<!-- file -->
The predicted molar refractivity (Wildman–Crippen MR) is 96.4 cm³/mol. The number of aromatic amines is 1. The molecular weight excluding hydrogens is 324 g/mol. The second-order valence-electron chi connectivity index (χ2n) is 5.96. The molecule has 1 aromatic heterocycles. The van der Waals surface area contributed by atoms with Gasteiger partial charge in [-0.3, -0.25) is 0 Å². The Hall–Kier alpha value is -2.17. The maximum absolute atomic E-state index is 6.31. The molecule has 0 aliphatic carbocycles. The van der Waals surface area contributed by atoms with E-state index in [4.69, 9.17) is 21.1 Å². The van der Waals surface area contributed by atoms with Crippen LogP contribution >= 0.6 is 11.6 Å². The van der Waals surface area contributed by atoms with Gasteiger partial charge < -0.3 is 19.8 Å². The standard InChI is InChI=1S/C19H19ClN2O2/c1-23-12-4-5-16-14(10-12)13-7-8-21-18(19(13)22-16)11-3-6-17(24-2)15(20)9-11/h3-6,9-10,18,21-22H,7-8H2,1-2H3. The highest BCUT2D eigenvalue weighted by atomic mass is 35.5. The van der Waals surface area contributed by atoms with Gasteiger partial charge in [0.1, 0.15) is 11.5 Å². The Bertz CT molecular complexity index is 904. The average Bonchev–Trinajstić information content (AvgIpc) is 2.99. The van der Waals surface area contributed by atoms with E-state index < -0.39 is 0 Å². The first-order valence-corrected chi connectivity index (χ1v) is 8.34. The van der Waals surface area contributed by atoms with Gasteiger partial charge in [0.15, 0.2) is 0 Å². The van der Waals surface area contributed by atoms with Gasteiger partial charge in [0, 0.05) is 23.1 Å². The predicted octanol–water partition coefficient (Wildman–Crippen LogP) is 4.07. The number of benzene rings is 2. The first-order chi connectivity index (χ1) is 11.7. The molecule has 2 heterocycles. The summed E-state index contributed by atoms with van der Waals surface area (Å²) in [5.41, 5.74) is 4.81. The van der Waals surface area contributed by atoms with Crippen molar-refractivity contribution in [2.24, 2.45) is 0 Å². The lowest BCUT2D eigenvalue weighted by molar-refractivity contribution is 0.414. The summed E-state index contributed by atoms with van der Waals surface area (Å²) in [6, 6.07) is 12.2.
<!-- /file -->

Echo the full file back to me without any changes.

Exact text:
The predicted molar refractivity (Wildman–Crippen MR) is 96.4 cm³/mol. The number of aromatic amines is 1. The molecular weight excluding hydrogens is 324 g/mol. The second-order valence-electron chi connectivity index (χ2n) is 5.96. The molecule has 1 aromatic heterocycles. The van der Waals surface area contributed by atoms with Gasteiger partial charge in [-0.3, -0.25) is 0 Å². The Hall–Kier alpha value is -2.17. The maximum absolute atomic E-state index is 6.31. The molecule has 0 aliphatic carbocycles. The van der Waals surface area contributed by atoms with E-state index in [4.69, 9.17) is 21.1 Å². The van der Waals surface area contributed by atoms with Crippen LogP contribution >= 0.6 is 11.6 Å². The van der Waals surface area contributed by atoms with Gasteiger partial charge < -0.3 is 19.8 Å². The standard InChI is InChI=1S/C19H19ClN2O2/c1-23-12-4-5-16-14(10-12)13-7-8-21-18(19(13)22-16)11-3-6-17(24-2)15(20)9-11/h3-6,9-10,18,21-22H,7-8H2,1-2H3. The highest BCUT2D eigenvalue weighted by atomic mass is 35.5. The van der Waals surface area contributed by atoms with Gasteiger partial charge in [0.1, 0.15) is 11.5 Å². The Bertz CT molecular complexity index is 904. The average Bonchev–Trinajstić information content (AvgIpc) is 2.99. The van der Waals surface area contributed by atoms with E-state index < -0.39 is 0 Å². The first-order valence-corrected chi connectivity index (χ1v) is 8.34. The van der Waals surface area contributed by atoms with Gasteiger partial charge in [0.15, 0.2) is 0 Å². The van der Waals surface area contributed by atoms with Gasteiger partial charge in [0, 0.05) is 23.1 Å². The predicted octanol–water partition coefficient (Wildman–Crippen LogP) is 4.07. The number of benzene rings is 2. The first-order chi connectivity index (χ1) is 11.7. The molecule has 2 heterocycles. The summed E-state index contributed by atoms with van der Waals surface area (Å²) in [5.41, 5.74) is 4.81. The van der Waals surface area contributed by atoms with Crippen molar-refractivity contribution in [2.24, 2.45) is 0 Å². The lowest BCUT2D eigenvalue weighted by molar-refractivity contribution is 0.414. The summed E-state index contributed by atoms with van der Waals surface area (Å²) in [6, 6.07) is 12.2.